Creating Egalitarian Families among the Adult Children of Turkish- and Polish-Origin Immigrants in Sweden
ABSTRACT This article analyzes the factors shaping egalitarian family relationships among those with two Swedish-born parents and those with at least one parent born in Poland or Turkey. We ask: (1) What factors affect sharing domestic tasks and do they also shape the division of child care responsibilities? (2) Do these effects differ, depending on the extent of exposure to Swedish life? We analyze data from a longitudinal survey conducted between 1999 and 2003. Holding egalitarian work–family attitudes affects actual sharing of housework, but much more for those growing up in more socially integrated than in less integrated families.
- SourceAvailable from: Amparo González-Ferrer[Show abstract] [Hide abstract]
ABSTRACT: This paper reviews and evaluates recent research on family dynamics among immigrants and their descendants in Europe. While there is a large body of literature on various aspects of immigrant lives in Europe, research on family dynamics has emerged only in the last decade. Studies based on individual-level longitudinal data and disaggregated measures of partnership and fertility behaviour have significantly advanced our understanding of the factors shaping family patterns among immigrants and their descendants and have contributed to research on immigrant integration. By drawing on recent research this paper proposes several ways of further developing research on ethnic minority families. We emphasise the need to study family changes among immigrants and their descendants over their life courses, investigate various modes of family behaviour and conduct more truly comparative research to deepen our understanding of how ethnic minorities structure their family lives in different institutional and policy settings and to address the issues of inequality and social cohesion.European Journal of Population 01/2013; 3(4). DOI:10.1007/s10680-014-9322-0 · 1.75 Impact Factor
- [Show abstract] [Hide abstract]
ABSTRACT: Second generation young adults born in Europe to migrant parents represent a growing share of European populations. Consequently, many important societal questions and future population trends relate to their behavior in the family domain. However, not much is known about the mechanisms that influence their behavior. This PhD dissertation focuses on the union formation and partner choice of second-generation Turks, who belong to the largest migrant group in Europe. To gain mew insights into their union formation patterns, the four empirical chapters of this study answer the following questions: A. What union formation patterns are observed among the Turkish second generation? How do these patterns differ from those of other ethnic groups? How do these patterns differ between second-generation Turks in different European countries? B. How can we explain the union formation patterns of the Turkish second generation? In particular, what is the role of third parties and the institutional context? With the newly available "The integration of the European Second Generation"(TIES) data, second-generation Turks in 13 cities in 7 countries, Austria, Belgium, France, Germany, the Netherlands, Sweden and Switzerland are compared.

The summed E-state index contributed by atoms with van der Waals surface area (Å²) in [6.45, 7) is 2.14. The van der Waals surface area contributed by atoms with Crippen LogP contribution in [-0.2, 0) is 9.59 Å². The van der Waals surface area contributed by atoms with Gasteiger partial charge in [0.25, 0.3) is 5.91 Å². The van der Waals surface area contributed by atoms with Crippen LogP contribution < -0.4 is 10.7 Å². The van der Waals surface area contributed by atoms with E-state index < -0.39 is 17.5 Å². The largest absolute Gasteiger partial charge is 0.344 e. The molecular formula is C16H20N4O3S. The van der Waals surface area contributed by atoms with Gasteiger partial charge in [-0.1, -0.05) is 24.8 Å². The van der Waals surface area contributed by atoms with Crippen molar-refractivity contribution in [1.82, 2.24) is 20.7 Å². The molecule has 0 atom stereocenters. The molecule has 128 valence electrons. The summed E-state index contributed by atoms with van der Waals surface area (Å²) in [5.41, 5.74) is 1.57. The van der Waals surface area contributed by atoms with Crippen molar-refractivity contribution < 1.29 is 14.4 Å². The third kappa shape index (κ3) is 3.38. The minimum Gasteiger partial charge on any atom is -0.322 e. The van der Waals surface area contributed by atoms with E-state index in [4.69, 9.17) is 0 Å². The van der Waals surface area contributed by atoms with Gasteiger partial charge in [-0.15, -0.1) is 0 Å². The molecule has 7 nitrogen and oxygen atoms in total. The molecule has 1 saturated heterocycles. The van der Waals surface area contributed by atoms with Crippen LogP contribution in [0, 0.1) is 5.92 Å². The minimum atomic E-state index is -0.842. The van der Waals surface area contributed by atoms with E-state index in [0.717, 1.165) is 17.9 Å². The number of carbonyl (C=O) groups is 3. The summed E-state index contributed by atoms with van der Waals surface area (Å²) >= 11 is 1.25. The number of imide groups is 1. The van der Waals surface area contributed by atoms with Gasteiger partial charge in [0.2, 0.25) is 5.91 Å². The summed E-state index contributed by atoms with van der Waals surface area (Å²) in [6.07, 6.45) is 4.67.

- [Show abstract] [Hide abstract]
ABSTRACT: This study explores and compares gender-role behavior of second-generation Turks in six European countries. On the individual level, we study the role of gender ideology and consequences of (transnational) partner choice on four aspects of gender-role behavior; childcare, routine household tasks, financial matters, and income contribution. Furthermore, we ask whether welfare state regimes and policies have a similar effect on the gender-role behavior of the second generation across countries, as they have on the majority populations. Analyzing data from the survey The Integration of the European Second Generation (TIES, 2006-08), we find that the gender-role behavior of second-generation Turks follows a typology based on gender relations and predominant family models, but mainly for the traditionally female domain of childcare and routine household tasks. Our results show that contributing to the household income is clearly shared in Sweden, but less so in the other countries. Taking care of financial matters follows no clear country pattern and women are twice as likely as men to indicate this as a shared task. The findings underline the importance of policies in shaping gender-role behavior also for migrants and their descendants. Intra-group comparison points to the strong influence of gender ideology on behavior and to the fact that men choosing a partner from Turkey live in couples where the division of labor is the most traditional.Advances in Life Course Research 12/2011; 16(4):164-177. DOI:10.1016/j.alcr.2011.09.005 · 1.35 Impact Factor